Profits of professional firms under ATO spotlight!
The ATO has updated its guidelines on the taxing of profits made by certain professional firms.
Specifically, it is focusing on the risk of arrangements that appear to comply with tax law but are purposefully designed to affect a certain tax position (under a tax avoidance rule known as “Part IVA”).
Structured for a specific outcome
Certain professional firms can achieve a particular tax outcome through how they are structured. The ATO’s concern arises from the risk of Part IVA applying to the allocation of profits from a professional firm conducted through a partnership, trust or company where the income of the business is not “personal services” income.
Targeted professional businesses
The professional businesses within its sights include, but are not limited to, firms operating in the accounting, architectural, engineering, financial services, legal and medical professions.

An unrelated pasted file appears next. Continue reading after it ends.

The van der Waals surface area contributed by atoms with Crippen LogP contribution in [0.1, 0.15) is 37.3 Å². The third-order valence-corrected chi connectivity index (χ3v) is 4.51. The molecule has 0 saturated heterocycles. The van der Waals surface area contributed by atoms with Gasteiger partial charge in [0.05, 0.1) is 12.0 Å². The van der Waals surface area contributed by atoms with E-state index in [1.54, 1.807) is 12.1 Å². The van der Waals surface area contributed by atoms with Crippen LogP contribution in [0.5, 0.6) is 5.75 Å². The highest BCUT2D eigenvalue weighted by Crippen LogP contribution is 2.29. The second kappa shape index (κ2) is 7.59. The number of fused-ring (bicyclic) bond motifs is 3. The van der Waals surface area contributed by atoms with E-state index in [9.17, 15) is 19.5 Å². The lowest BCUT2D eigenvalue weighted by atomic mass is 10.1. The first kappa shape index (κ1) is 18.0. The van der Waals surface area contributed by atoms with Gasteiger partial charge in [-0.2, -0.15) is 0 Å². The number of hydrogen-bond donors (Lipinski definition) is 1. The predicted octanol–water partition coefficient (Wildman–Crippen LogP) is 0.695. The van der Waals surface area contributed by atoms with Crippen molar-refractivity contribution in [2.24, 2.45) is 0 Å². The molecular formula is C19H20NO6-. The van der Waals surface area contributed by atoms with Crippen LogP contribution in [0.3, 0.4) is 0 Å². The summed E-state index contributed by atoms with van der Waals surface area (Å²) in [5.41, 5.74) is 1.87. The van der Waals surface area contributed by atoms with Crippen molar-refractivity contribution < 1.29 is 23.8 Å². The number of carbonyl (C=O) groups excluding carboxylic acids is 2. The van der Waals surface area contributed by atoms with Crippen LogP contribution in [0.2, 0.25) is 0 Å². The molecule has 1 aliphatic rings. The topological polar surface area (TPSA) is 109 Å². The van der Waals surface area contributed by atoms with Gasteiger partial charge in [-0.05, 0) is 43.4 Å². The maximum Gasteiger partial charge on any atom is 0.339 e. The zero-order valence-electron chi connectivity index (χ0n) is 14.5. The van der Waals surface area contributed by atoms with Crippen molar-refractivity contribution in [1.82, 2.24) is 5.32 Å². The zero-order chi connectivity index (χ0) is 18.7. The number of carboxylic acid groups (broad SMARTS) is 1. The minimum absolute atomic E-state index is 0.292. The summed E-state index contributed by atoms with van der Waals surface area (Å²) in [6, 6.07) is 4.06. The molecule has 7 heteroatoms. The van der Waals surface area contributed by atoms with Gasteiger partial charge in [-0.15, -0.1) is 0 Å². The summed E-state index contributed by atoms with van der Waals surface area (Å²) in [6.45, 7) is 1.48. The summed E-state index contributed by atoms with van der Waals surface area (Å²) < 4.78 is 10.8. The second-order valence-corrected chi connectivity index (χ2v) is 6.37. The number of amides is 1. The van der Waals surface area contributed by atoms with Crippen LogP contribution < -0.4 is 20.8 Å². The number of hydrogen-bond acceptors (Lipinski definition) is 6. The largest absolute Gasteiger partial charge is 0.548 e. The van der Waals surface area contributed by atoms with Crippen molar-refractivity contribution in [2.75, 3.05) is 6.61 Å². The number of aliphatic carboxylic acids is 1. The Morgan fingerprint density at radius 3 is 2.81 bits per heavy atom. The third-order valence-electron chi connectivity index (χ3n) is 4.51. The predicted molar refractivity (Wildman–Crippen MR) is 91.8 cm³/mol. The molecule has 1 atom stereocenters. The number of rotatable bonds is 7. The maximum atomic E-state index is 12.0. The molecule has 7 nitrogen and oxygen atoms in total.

The ATO revealed that its updated guidelines take into account feedback it has received through consultation about the practical issues at work.
New benchmarks from ATO
Benchmarks have been established by the ATO to use when examining income earned by individual professional practitioners (IPPs) to help it identify situations that it says may require Part IVA risk assessment.
The three benchmarks are:
- Equivalent remuneration — the IPP should be remunerated an equivalent amount to the upper quartile of the highest band of professional employees providing similar services to the firm, like employees of comparable firms or relevant industry benchmarks.
- 50% entitlement — half or more than half of the income from the firm to which the IPP is entitled (directly or indirectly through interposed entities) should be assessable.
- 30% effective tax rate — the income from the firm to which the IPP (and associated entities) is entitled must be taxed at 30% or more. This last benchmark will also take into account the taxable value of fringe benefits.
Gross income also taken into consideration
The ATO also says it will use gross income when considering the benchmarks, although for assessment purposes deductions, losses and offsets will naturally continue to be able to be used. It says that a professional firm that does not satisfy one of the benchmarks will be considered high risk, especially where the effective tax rate arrived at due to business arrangements is low.